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Chapter one IT 205 study guide - In 2007 American...

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In 2007, American businesses will invest nearly $1 trillion in information systems hardware, software, and telecommunications equipment—more than half of all capital investment in the United States. In addition, they will spend another $250 billion on business and management consulting and services—much of which involves redesigning firms’ business operations to take advantage of these new technologies. More than half of all business investment in the United States each year involves information systems and technologies. In 2007, more than 40 million businesses had dot-com Internet sites registered. Six million Americans purchase something every day on the Internet, 19 million researches a product, and 38 million use a search engine. In 2006, FedEx moved in the United States nearly 200 million packages, mostly overnight, and the United Parcel Service (UPS) moved more than 570 million packages. As newspaper readership continues to decline, 94 million people read at least some of their news online. Sixty million bank online, and 55 million now read blogs, creating an explosion of new writers, readers, and new forms of customer feedback that did not exist before. E-commerce and Internet advertising are booming: Google’s online ad revenues surpassed $10 billion in 2006. Internet advertising continues to grow at more than 15 percent a year, at the expense of traditional media, reaching more than $18 billion in revenues in 2007. New federal security and accounting laws require many businesses to keep e-mail messages for five years. Coupled with existing occupational and health laws requiring firms to store employee chemical exposure data for up to 60 years, these laws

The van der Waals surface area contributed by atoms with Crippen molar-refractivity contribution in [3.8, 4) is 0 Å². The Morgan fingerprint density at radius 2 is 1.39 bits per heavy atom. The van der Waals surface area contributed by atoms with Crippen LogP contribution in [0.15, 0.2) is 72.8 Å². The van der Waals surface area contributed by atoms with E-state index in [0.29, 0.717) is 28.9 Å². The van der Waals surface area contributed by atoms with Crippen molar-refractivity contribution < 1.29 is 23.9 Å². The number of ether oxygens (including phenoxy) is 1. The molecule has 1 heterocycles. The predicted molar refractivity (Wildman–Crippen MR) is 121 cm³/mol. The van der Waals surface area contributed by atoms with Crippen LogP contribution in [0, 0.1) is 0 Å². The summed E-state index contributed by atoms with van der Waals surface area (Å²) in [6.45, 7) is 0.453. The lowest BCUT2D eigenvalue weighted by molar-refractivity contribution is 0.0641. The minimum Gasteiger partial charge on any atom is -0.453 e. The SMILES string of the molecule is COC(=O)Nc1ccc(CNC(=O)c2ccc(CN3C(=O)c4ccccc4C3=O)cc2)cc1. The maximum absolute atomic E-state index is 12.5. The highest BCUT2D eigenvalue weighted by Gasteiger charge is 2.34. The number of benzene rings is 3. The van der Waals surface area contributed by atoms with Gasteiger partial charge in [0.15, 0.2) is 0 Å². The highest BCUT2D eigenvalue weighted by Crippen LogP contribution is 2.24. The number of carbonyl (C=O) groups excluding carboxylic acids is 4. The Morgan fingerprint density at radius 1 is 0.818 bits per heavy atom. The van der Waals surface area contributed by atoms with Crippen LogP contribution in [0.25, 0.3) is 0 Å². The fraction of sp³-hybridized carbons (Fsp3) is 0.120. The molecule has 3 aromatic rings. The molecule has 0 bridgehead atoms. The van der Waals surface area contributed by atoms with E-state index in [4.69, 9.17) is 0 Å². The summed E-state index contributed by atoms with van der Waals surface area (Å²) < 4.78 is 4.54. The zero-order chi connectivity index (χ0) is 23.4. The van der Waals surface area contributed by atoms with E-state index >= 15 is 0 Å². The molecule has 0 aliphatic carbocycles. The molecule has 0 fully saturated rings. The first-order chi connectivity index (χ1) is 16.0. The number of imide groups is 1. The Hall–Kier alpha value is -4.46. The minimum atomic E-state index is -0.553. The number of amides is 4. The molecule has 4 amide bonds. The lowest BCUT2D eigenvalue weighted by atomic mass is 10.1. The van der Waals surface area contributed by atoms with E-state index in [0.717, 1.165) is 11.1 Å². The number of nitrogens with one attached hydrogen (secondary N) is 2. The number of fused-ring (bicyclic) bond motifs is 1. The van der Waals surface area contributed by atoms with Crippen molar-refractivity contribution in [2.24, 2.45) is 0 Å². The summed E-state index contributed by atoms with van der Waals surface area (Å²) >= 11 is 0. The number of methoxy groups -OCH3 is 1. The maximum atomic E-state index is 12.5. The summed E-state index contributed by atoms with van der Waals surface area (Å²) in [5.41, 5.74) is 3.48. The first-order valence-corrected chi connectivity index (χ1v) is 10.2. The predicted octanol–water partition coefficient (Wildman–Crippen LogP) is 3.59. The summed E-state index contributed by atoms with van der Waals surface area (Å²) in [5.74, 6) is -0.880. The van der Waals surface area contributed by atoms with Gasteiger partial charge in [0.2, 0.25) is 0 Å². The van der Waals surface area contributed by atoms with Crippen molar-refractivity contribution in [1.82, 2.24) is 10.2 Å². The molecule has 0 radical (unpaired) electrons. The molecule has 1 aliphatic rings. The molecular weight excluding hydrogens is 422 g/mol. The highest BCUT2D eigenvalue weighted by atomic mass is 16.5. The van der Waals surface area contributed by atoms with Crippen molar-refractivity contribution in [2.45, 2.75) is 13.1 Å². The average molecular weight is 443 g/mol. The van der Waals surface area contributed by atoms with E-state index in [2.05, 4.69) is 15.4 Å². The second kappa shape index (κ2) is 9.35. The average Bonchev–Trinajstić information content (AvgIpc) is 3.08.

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are spurring the growth of digital information now estimated to be 5 Exabyte’s, equivalent to 37,000 Libraries of Congress. In 1492, Columbus reaffirmed what astronomers were long saying: the world was round and the seas could be safely sailed. By 2005, journalist Thomas Friedman wrote an influential book declaring the world was now “flat,” by which he meant that the Internet and global communications had greatly reduced the economic and cultural advantages of developed countries. U.S. and European countries were in a fight for their economic lives, competing for jobs, markets, resources, and even ideas with highly educated, motivated populations in low-wage areas in the less developed world (Friedman, 2005). This “globalization” presents you and your business with both challenges and opportunities. A growing percentage of the economy of the United States and other advanced industrial countries in Europe and Asia depends on imports and exports. In 2007, more than 33 percent of the U.S. economy resulted from foreign trade, both imports and exports. In Europe and Asia, the number exceeds 50 percent. Many Fortune 500 U.S. firms derive half their revenues from foreign operations.
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